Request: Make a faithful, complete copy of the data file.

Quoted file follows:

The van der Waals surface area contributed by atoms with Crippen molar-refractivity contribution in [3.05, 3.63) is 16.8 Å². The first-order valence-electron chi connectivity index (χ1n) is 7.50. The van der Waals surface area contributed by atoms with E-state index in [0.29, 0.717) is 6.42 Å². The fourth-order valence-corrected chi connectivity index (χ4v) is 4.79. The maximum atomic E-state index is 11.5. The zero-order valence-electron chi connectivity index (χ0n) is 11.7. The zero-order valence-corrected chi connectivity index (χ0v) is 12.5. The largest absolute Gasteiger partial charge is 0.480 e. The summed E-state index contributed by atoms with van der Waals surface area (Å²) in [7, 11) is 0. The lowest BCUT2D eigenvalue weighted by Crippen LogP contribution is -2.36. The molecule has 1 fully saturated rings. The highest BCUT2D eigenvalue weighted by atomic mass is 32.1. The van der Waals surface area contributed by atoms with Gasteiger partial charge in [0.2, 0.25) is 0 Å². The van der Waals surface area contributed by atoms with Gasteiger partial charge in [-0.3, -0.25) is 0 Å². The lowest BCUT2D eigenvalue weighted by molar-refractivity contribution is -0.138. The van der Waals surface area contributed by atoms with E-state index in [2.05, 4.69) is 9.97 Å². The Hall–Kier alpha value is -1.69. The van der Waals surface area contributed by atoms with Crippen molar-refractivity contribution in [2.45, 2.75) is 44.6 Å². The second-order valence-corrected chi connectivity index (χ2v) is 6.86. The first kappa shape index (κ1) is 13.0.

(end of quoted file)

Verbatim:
The van der Waals surface area contributed by atoms with Crippen molar-refractivity contribution in [3.05, 3.63) is 16.8 Å². The first-order valence-electron chi connectivity index (χ1n) is 7.50. The van der Waals surface area contributed by atoms with E-state index in [0.29, 0.717) is 6.42 Å². The fourth-order valence-corrected chi connectivity index (χ4v) is 4.79. The maximum atomic E-state index is 11.5. The zero-order valence-electron chi connectivity index (χ0n) is 11.7. The zero-order valence-corrected chi connectivity index (χ0v) is 12.5. The largest absolute Gasteiger partial charge is 0.480 e. The summed E-state index contributed by atoms with van der Waals surface area (Å²) in [7, 11) is 0. The lowest BCUT2D eigenvalue weighted by Crippen LogP contribution is -2.36. The molecule has 1 fully saturated rings. The highest BCUT2D eigenvalue weighted by atomic mass is 32.1. The van der Waals surface area contributed by atoms with Gasteiger partial charge in [0.2, 0.25) is 0 Å². The van der Waals surface area contributed by atoms with Gasteiger partial charge in [-0.3, -0.25) is 0 Å². The lowest BCUT2D eigenvalue weighted by molar-refractivity contribution is -0.138. The van der Waals surface area contributed by atoms with E-state index in [2.05, 4.69) is 9.97 Å². The Hall–Kier alpha value is -1.69. The van der Waals surface area contributed by atoms with Crippen molar-refractivity contribution in [2.45, 2.75) is 44.6 Å². The second-order valence-corrected chi connectivity index (χ2v) is 6.86. The first kappa shape index (κ1) is 13.0.